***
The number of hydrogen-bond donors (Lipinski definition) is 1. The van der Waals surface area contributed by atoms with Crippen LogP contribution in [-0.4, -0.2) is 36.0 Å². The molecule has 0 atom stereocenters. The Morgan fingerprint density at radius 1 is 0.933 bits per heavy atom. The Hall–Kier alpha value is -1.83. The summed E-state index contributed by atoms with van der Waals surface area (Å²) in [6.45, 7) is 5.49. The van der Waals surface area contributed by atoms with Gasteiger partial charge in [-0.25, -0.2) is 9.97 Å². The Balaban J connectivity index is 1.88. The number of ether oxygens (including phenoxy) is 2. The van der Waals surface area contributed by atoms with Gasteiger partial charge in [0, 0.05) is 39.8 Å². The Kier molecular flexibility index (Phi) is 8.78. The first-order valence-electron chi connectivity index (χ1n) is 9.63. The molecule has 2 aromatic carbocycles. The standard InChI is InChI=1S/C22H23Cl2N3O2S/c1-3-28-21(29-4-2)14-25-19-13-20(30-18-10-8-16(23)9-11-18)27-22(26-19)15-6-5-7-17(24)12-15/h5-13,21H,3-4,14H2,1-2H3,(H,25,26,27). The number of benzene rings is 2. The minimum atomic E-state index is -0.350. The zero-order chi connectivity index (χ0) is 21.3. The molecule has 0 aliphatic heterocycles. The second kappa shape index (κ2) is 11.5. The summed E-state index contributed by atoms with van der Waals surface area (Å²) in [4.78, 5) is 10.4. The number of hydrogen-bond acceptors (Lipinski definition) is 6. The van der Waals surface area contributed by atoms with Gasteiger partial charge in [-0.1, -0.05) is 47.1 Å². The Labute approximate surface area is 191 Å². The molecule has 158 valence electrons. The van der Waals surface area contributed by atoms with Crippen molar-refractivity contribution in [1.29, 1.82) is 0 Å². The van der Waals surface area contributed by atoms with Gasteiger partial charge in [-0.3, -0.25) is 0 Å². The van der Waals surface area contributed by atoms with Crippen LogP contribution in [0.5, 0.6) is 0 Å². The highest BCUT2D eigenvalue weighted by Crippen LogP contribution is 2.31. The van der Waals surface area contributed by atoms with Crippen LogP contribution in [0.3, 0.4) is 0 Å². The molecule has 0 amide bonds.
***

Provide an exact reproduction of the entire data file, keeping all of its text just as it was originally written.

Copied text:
The number of hydrogen-bond donors (Lipinski definition) is 1. The van der Waals surface area contributed by atoms with Crippen LogP contribution in [-0.4, -0.2) is 36.0 Å². The molecule has 0 atom stereocenters. The Morgan fingerprint density at radius 1 is 0.933 bits per heavy atom. The Hall–Kier alpha value is -1.83. The summed E-state index contributed by atoms with van der Waals surface area (Å²) in [6.45, 7) is 5.49. The van der Waals surface area contributed by atoms with Gasteiger partial charge in [-0.25, -0.2) is 9.97 Å². The Balaban J connectivity index is 1.88. The number of ether oxygens (including phenoxy) is 2. The van der Waals surface area contributed by atoms with Gasteiger partial charge in [0, 0.05) is 39.8 Å². The Kier molecular flexibility index (Phi) is 8.78. The first-order valence-electron chi connectivity index (χ1n) is 9.63. The molecule has 2 aromatic carbocycles. The standard InChI is InChI=1S/C22H23Cl2N3O2S/c1-3-28-21(29-4-2)14-25-19-13-20(30-18-10-8-16(23)9-11-18)27-22(26-19)15-6-5-7-17(24)12-15/h5-13,21H,3-4,14H2,1-2H3,(H,25,26,27). The number of benzene rings is 2. The minimum atomic E-state index is -0.350. The zero-order chi connectivity index (χ0) is 21.3. The molecule has 0 aliphatic heterocycles. The second kappa shape index (κ2) is 11.5. The summed E-state index contributed by atoms with van der Waals surface area (Å²) in [4.78, 5) is 10.4. The number of hydrogen-bond acceptors (Lipinski definition) is 6. The van der Waals surface area contributed by atoms with Gasteiger partial charge in [-0.1, -0.05) is 47.1 Å². The Labute approximate surface area is 191 Å². The molecule has 158 valence electrons. The van der Waals surface area contributed by atoms with Crippen molar-refractivity contribution in [1.29, 1.82) is 0 Å². The van der Waals surface area contributed by atoms with Gasteiger partial charge in [-0.3, -0.25) is 0 Å². The van der Waals surface area contributed by atoms with Crippen LogP contribution in [0.5, 0.6) is 0 Å². The highest BCUT2D eigenvalue weighted by Crippen LogP contribution is 2.31. The van der Waals surface area contributed by atoms with Crippen LogP contribution in [0.3, 0.4) is 0 Å². The molecule has 0 amide bonds.